DevOps for ML Requirements [1:05]

  • Reproducibility: every model has to be reproducible. Someone else can come along 6 months later and re-run exactly the same training run of your model and get more-or-less the same result.
  • Accountable: every model must be accountable. That means the basis on which it made its decisions must be recorded. And that means knowing exactly what data it was trained on and how that data came to be.
  • Collaborative: The development environment for models has to be collaborative. I need to be able to pick up where you left off and try different things without treading on your toes.
  • Continuous: Proper model development requires a continuous lifecycle. You're not done when you ship, and deploying a model into production is just the start of a process of continuously monitoring it and improving it as the world changes. So models have to be retrained and statistically monitored for drift.

ML is different to software engineering [2:01]

  • Why can't we achieve these requirements using the existing tools we have for software?
  • The reason is the software lifecycle is much simpler than the model development lifecycle.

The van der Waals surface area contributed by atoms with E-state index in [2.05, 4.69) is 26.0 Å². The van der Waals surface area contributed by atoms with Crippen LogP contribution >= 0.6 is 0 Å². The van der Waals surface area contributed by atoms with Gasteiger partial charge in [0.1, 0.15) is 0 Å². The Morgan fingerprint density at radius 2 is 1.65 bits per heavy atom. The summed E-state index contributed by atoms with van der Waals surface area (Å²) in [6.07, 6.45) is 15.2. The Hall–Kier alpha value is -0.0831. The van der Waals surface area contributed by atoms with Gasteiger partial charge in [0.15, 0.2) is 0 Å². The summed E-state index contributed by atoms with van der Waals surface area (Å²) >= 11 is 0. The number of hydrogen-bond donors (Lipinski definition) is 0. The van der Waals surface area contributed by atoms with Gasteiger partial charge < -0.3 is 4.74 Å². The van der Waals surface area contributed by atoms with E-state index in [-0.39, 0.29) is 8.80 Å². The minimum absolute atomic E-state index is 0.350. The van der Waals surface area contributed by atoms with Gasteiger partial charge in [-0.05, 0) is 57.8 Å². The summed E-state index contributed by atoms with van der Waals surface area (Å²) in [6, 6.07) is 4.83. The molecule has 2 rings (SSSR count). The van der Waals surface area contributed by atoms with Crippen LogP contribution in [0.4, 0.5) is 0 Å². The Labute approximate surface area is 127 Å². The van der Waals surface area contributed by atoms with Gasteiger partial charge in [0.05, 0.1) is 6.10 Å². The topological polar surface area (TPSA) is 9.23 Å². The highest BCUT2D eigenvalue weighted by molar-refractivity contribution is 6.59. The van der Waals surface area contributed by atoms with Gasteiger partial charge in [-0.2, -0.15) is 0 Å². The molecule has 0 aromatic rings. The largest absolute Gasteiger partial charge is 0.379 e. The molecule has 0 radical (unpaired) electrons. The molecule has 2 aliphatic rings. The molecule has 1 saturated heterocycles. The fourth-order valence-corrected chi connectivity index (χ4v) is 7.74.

• In software you have code which gets tested and deployed and monitored, and then you change the code and it goes round the loop.
  • Machine Learning is more complex: sure you have code, but that's just one of the inputs.
  • So what you're doing is you're building these models that automatically make predictions based on patterns they've observed in the data.
  • The way you create these models is by training them on a certain version of the code and certain parameters.
  • It's then that model artifact that's deployed into production and monitored.

Key Dotscience innovation: tracking runs [2:41]

  • So the key Dotscience innovation is that we're not just tracking versions of code.
  • We're tracking runs – these can either be data runs which happen when you're doing data engineering, or they can be model runs which happen when you're training a model.
  • In both cases, Dotscience is capturing and bundling together the complete context of everything that went into either creating an intermediate dataset or training a model
  • So the runs are all fully reproducible and you can connect data engineering to model training.